“By contrast free weights need no adjustments. You just put down the one you don’t need and pick up the one you do. They also have flat ends rather than the handles sticking out, so can be more comfortable to use.”
Adjustable dumbbells might make it easier for you to perform different exercises though, as they give you a wider range of weight to choose from. If you’re comfortable squatting at 15kg but need a 5kg weight for your bicep curl, an adjustable dumbbell will let you do both. That’s not possible with fixed weights, unless you buy a full range of them.
Adjustable vs fixed weight dumbbells: verdict
Adjustable and fixed weight dumbbells both have their pros and cons – the best option for you will depend on your goals and budget.
If you’re new to exercise, buy a single pair of weights first to see if you enjoy strength training before you make a bigger investment. As you get stronger, you could then buy some adjustable weights so that you essentially have a full set of dumbbells at your disposal. These models take up minimal space, so are well suited to people living in shared accommodation or smaller properties.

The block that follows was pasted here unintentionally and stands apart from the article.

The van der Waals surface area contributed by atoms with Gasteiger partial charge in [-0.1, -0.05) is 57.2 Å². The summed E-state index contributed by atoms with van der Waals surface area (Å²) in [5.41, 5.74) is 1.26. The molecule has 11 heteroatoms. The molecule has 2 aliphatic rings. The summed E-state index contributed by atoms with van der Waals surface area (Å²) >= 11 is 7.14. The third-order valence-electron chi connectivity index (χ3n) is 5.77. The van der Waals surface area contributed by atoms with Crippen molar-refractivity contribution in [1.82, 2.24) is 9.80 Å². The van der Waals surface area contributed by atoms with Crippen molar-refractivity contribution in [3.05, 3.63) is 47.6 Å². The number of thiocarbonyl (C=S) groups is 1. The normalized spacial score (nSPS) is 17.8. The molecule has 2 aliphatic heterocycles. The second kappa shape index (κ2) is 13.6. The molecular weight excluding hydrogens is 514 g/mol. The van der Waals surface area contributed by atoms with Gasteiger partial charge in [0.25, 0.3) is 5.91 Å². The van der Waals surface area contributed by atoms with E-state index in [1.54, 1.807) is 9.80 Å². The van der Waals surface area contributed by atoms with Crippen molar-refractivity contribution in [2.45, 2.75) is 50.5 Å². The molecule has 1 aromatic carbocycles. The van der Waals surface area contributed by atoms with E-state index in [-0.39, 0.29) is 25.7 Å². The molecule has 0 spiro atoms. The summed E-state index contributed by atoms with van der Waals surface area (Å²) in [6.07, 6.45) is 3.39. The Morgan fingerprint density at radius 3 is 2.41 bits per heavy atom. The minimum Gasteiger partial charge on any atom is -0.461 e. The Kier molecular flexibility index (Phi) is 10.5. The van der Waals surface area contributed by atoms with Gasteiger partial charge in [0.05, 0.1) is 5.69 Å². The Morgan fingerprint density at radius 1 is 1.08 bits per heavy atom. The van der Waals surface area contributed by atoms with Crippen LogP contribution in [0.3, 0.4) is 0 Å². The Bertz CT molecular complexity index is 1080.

Fixed free weights take up a lot more space, but they are more durable and also more convenient – you just pick them up and start training, as there is no time needed in between sets to change weights.
Maddy is a freelance journalist and Level 3 personal trainer specializing in fitness, health and wellbeing content. She has been a writer and editor for 22 years, and has worked for some of the UK's bestselling newspapers and women’s magazines, including Marie Claire, The Sunday Times and Closer. She also manages Fit&Well's Instagram account.
Maddy loves HIIT training and can often be found running on her treadmill or working out while her two young daughters do matching burpees or star jumps. As a massive foodie, she loves cooking and trying out new healthy recipes (especially ones with hidden vegetables so the kids eat them). She makes a mean margarita and has twice won awards in previous staff jobs as the “office feeder”.